An Anglican Priest

"Protestant and Reformed according to the principles of the ancient Catholic Church." Bishop John Cosin (d. 1672)

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Sunday, April 29, 2007

Science, Faith, and Politics

I was watching CSPAN today and came across a discussion on the “Politics of Faith.” Of course I was interested in the topic and decided to watch for a few moments. After hearing about five minutes of comments I had to turn off the program. One of the authors opined that there was a conspiracy going on between corporate America and evangelical Christianity—if you can convince the dimwitted employees of Sam’s Club or Wal-Mart that they are “right with Jesus” and that He will take care of you, you can pay them bad wages and terminate their jobs. This is why, according to this particular author, that these companies have chaplains.

Another author frothed that America was one of the only countries in the world that has a “faith based” approach to abortion and stem-cells. Another railed that Americans love the benefits of technology gained via science, but they don’t want to embrace the very foundation of science itself: Darwinism! This last point would be a surprise to many chemists and physicists that I know! To my mind, and to the minds of many scientists, the foundation of modern science is not Darwinism, but the belief in a rational, coherent, and orderly world that can be at least be partially dissected by the mind of man. Without this presupposition, the practice of science makes no sense.

In the background I could hear the echo of the late Christopher Reeve: “When matters of public policy are debated, no religions should have a seat at the table." People with moral convictions based upon religious principle, you see, are too moronic to seriously think about these issues objectively. It is this parody, this horrible caricature of religious belief, that offends so many Christians—perhaps it is the reason Christians are not even invited to discussions such as these, for fear they couldn’t stop drooling long enough to issue a coherent verbal utterance. This is not the manner of Christianity most classical Anglicans know, if they are familiar with the writings of C.S. Lewis, Thomas Aquinas, William Temple, G.K. Chesterton, or the philosophical writings of modern Roman Catholic thinkers such as John Paul II and Pope Benedict and Reformed thinkers like Alvin Plantinga.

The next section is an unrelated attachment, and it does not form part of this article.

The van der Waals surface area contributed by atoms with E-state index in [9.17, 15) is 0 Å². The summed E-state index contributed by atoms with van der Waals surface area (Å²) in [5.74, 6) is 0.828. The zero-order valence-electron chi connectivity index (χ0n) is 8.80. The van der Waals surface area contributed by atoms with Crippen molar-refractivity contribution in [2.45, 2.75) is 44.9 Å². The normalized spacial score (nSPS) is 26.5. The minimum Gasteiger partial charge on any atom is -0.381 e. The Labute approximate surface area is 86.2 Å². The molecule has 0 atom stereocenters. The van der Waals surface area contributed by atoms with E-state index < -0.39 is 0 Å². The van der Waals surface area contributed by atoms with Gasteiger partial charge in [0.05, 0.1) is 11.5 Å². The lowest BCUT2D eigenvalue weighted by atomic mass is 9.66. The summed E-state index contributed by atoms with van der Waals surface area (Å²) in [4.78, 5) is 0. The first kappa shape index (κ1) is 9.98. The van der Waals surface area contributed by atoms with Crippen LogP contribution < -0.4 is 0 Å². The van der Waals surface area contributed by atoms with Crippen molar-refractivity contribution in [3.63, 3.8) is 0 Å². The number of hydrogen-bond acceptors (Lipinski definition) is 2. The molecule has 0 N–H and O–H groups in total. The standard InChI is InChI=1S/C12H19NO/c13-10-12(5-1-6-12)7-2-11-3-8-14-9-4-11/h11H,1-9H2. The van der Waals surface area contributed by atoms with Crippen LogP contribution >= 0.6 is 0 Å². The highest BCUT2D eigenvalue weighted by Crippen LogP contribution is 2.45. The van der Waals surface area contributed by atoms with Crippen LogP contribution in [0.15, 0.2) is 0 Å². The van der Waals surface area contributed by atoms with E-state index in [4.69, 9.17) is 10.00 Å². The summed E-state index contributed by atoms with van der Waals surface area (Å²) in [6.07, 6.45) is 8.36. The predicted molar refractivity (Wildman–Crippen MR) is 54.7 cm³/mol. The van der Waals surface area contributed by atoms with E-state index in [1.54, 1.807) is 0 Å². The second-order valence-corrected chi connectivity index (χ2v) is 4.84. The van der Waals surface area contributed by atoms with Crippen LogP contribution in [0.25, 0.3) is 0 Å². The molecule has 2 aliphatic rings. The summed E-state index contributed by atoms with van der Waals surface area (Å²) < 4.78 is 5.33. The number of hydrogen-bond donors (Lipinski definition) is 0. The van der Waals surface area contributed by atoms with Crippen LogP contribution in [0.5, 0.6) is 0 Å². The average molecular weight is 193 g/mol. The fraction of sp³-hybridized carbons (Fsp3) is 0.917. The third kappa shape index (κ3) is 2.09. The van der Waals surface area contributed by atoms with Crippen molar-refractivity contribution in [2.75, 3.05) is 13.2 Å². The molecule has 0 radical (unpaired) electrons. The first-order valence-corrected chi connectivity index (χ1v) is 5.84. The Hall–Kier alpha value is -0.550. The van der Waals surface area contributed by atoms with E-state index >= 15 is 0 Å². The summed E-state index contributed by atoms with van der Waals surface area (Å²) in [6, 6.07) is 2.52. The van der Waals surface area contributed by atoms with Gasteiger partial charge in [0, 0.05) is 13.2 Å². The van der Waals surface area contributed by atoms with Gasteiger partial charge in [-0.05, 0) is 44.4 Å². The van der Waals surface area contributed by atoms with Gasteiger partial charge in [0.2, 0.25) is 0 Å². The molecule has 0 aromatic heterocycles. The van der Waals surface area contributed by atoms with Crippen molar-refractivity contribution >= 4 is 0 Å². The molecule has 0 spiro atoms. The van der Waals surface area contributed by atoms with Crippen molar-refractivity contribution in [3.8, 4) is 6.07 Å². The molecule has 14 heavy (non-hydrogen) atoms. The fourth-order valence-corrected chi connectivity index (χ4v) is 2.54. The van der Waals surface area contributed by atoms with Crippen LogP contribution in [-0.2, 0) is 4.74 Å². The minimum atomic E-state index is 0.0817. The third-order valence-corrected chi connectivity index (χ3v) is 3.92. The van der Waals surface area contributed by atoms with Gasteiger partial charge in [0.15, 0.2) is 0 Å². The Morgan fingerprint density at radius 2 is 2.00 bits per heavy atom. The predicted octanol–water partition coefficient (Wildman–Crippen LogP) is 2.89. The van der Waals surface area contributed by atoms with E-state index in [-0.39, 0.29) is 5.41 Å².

It is from philosophic and theological foundations that science operates, and since these foundations grew within the Christian tradition and gave rise to modern science it is the Christian tradition that must have a seat at the table when the moral issues raised by science and its applications are addressed. From these very foundations we believe in an ordered creation with man as the creature with the intellect to uncover such order; we also believe in the inherent dignity of man. This is really the major problem for the CSPAN authors alluded to above—Christians believe in the dignity of human beings at all stages of development. As long as it is human and living, it has value and worth. Yes, this is a conviction based on religion and philosophy. But how is the conviction that an embryo or a fetus does not have value any different? How is this any less a philosophical or religious position? I have yet to hear that issue addressed.

Thursday, April 12, 2007


The Risen Christ.

A short homily for Easter Week.

We join together in this Easter season to celebrate the new life we have in the Risen life of Jesus Christ.

Our faith, the faith that we profess in the Creeds and in the Articles of Religion, the faith revealed, handed down, and taught to us in the holy Scriptures, is a faith grounded in the Trinity, embedded in the Incarnation, rooted in the Cross, and given full life and sustenance in the Resurrection of Christ from the grave.

Without the Resurrection, the Cross and the Incarnation lose their meaning, for our faith is not in a dead Christ, not in a Christ of memory, but in a living Christ, a Messiah who conquered sin and death and lives and reigns and makes intercession on our behalf. It is only because Christ lives that we have a new life and a new relationship with God the Father. It is through Christ alone that we are given redemption.